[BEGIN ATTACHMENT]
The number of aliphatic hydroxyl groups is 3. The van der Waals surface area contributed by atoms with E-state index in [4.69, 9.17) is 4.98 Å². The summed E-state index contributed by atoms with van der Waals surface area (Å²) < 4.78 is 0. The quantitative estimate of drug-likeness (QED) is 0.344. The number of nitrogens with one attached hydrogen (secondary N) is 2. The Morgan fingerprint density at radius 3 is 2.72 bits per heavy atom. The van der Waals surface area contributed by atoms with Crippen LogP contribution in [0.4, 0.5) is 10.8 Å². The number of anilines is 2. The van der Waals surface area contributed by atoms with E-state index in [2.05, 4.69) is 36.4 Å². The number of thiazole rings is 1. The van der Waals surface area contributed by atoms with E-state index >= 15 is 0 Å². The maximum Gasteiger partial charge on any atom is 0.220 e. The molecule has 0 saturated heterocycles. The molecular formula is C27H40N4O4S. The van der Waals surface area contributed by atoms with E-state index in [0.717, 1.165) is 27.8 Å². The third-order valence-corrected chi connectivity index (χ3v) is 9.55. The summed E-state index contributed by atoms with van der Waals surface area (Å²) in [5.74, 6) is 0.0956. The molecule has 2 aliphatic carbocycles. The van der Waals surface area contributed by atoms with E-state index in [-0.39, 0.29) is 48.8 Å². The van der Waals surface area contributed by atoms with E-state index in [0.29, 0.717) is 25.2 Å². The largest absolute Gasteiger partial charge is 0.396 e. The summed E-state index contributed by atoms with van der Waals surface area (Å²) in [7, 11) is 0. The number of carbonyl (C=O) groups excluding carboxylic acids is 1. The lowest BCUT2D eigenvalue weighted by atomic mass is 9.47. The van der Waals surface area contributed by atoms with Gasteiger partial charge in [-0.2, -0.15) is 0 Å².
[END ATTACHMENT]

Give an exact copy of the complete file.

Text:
The number of aliphatic hydroxyl groups is 3. The van der Waals surface area contributed by atoms with E-state index in [4.69, 9.17) is 4.98 Å². The summed E-state index contributed by atoms with van der Waals surface area (Å²) < 4.78 is 0. The quantitative estimate of drug-likeness (QED) is 0.344. The number of nitrogens with one attached hydrogen (secondary N) is 2. The Morgan fingerprint density at radius 3 is 2.72 bits per heavy atom. The van der Waals surface area contributed by atoms with Crippen LogP contribution in [0.4, 0.5) is 10.8 Å². The number of anilines is 2. The van der Waals surface area contributed by atoms with E-state index in [2.05, 4.69) is 36.4 Å². The number of thiazole rings is 1. The van der Waals surface area contributed by atoms with E-state index >= 15 is 0 Å². The maximum Gasteiger partial charge on any atom is 0.220 e. The molecule has 0 saturated heterocycles. The molecular formula is C27H40N4O4S. The van der Waals surface area contributed by atoms with E-state index in [0.717, 1.165) is 27.8 Å². The third-order valence-corrected chi connectivity index (χ3v) is 9.55. The summed E-state index contributed by atoms with van der Waals surface area (Å²) in [5.74, 6) is 0.0956. The molecule has 2 aliphatic carbocycles. The van der Waals surface area contributed by atoms with E-state index in [-0.39, 0.29) is 48.8 Å². The van der Waals surface area contributed by atoms with E-state index in [0.29, 0.717) is 25.2 Å². The largest absolute Gasteiger partial charge is 0.396 e. The summed E-state index contributed by atoms with van der Waals surface area (Å²) in [7, 11) is 0. The number of carbonyl (C=O) groups excluding carboxylic acids is 1. The lowest BCUT2D eigenvalue weighted by atomic mass is 9.47. The van der Waals surface area contributed by atoms with Gasteiger partial charge in [-0.2, -0.15) is 0 Å².